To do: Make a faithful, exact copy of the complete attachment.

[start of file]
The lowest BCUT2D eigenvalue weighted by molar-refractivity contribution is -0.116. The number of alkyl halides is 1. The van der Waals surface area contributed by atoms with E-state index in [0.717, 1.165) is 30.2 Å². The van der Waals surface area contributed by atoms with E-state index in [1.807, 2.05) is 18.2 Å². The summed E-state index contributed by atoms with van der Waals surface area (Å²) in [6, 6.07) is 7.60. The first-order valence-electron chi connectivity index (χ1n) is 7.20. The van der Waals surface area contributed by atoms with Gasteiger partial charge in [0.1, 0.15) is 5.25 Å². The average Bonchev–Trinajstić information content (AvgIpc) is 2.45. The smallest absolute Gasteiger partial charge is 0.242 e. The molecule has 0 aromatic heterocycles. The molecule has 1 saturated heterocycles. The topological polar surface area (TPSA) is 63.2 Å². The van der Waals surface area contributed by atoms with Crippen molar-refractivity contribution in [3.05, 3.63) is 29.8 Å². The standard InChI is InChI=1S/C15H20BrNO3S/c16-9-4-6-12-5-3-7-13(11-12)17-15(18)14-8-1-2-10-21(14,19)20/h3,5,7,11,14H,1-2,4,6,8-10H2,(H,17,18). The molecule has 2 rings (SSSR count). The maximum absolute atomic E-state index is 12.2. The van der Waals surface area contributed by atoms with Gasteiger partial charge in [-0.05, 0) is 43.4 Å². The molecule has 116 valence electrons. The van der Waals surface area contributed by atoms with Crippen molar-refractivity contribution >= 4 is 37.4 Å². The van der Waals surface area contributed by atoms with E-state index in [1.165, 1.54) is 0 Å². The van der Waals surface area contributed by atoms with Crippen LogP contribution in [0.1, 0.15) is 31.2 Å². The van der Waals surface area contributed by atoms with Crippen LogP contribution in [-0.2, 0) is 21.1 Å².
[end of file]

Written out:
The lowest BCUT2D eigenvalue weighted by molar-refractivity contribution is -0.116. The number of alkyl halides is 1. The van der Waals surface area contributed by atoms with E-state index in [0.717, 1.165) is 30.2 Å². The van der Waals surface area contributed by atoms with E-state index in [1.807, 2.05) is 18.2 Å². The summed E-state index contributed by atoms with van der Waals surface area (Å²) in [6, 6.07) is 7.60. The first-order valence-electron chi connectivity index (χ1n) is 7.20. The van der Waals surface area contributed by atoms with Gasteiger partial charge in [0.1, 0.15) is 5.25 Å². The average Bonchev–Trinajstić information content (AvgIpc) is 2.45. The smallest absolute Gasteiger partial charge is 0.242 e. The molecule has 0 aromatic heterocycles. The molecule has 1 saturated heterocycles. The topological polar surface area (TPSA) is 63.2 Å². The van der Waals surface area contributed by atoms with Crippen molar-refractivity contribution in [3.05, 3.63) is 29.8 Å². The standard InChI is InChI=1S/C15H20BrNO3S/c16-9-4-6-12-5-3-7-13(11-12)17-15(18)14-8-1-2-10-21(14,19)20/h3,5,7,11,14H,1-2,4,6,8-10H2,(H,17,18). The molecule has 2 rings (SSSR count). The maximum absolute atomic E-state index is 12.2. The van der Waals surface area contributed by atoms with Gasteiger partial charge in [-0.05, 0) is 43.4 Å². The molecule has 116 valence electrons. The van der Waals surface area contributed by atoms with Crippen molar-refractivity contribution >= 4 is 37.4 Å². The van der Waals surface area contributed by atoms with E-state index in [1.165, 1.54) is 0 Å². The van der Waals surface area contributed by atoms with Crippen LogP contribution in [0.1, 0.15) is 31.2 Å². The van der Waals surface area contributed by atoms with Crippen LogP contribution in [-0.2, 0) is 21.1 Å².